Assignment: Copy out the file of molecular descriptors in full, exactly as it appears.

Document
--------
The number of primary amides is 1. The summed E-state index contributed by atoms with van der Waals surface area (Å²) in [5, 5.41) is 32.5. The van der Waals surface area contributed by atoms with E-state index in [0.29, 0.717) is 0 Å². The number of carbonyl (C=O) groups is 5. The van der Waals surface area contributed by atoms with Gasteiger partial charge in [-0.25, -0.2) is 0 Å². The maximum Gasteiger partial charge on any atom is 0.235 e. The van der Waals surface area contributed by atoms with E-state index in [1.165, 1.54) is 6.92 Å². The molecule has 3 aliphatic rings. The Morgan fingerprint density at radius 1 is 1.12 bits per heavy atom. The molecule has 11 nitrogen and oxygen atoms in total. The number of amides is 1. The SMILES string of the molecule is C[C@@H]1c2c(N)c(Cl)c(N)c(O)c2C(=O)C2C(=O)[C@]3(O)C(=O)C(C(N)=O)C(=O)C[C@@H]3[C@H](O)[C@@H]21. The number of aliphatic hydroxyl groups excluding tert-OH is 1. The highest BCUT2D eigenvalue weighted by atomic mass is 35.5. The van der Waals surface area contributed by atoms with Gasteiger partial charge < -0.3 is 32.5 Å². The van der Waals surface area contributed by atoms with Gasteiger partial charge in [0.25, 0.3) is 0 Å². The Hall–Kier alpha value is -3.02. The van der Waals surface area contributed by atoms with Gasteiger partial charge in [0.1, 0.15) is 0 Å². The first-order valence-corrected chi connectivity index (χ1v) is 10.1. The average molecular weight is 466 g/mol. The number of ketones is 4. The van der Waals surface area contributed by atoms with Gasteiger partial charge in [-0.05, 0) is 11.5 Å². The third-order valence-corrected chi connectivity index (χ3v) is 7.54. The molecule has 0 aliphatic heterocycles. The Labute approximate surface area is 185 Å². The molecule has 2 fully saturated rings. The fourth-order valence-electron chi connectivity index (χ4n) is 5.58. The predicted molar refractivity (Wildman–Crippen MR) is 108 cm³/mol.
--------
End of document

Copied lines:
The number of primary amides is 1. The summed E-state index contributed by atoms with van der Waals surface area (Å²) in [5, 5.41) is 32.5. The van der Waals surface area contributed by atoms with E-state index in [0.29, 0.717) is 0 Å². The number of carbonyl (C=O) groups is 5. The van der Waals surface area contributed by atoms with Gasteiger partial charge in [-0.25, -0.2) is 0 Å². The maximum Gasteiger partial charge on any atom is 0.235 e. The van der Waals surface area contributed by atoms with E-state index in [1.165, 1.54) is 6.92 Å². The molecule has 3 aliphatic rings. The Morgan fingerprint density at radius 1 is 1.12 bits per heavy atom. The molecule has 11 nitrogen and oxygen atoms in total. The number of amides is 1. The SMILES string of the molecule is C[C@@H]1c2c(N)c(Cl)c(N)c(O)c2C(=O)C2C(=O)[C@]3(O)C(=O)C(C(N)=O)C(=O)C[C@@H]3[C@H](O)[C@@H]21. The number of aliphatic hydroxyl groups excluding tert-OH is 1. The highest BCUT2D eigenvalue weighted by atomic mass is 35.5. The van der Waals surface area contributed by atoms with Gasteiger partial charge < -0.3 is 32.5 Å². The van der Waals surface area contributed by atoms with Gasteiger partial charge in [0.25, 0.3) is 0 Å². The Hall–Kier alpha value is -3.02. The van der Waals surface area contributed by atoms with Gasteiger partial charge in [0.1, 0.15) is 0 Å². The first-order valence-corrected chi connectivity index (χ1v) is 10.1. The average molecular weight is 466 g/mol. The number of ketones is 4. The van der Waals surface area contributed by atoms with Gasteiger partial charge in [-0.05, 0) is 11.5 Å². The third-order valence-corrected chi connectivity index (χ3v) is 7.54. The molecule has 0 aliphatic heterocycles. The Labute approximate surface area is 185 Å². The molecule has 2 fully saturated rings. The fourth-order valence-electron chi connectivity index (χ4n) is 5.58. The predicted molar refractivity (Wildman–Crippen MR) is 108 cm³/mol.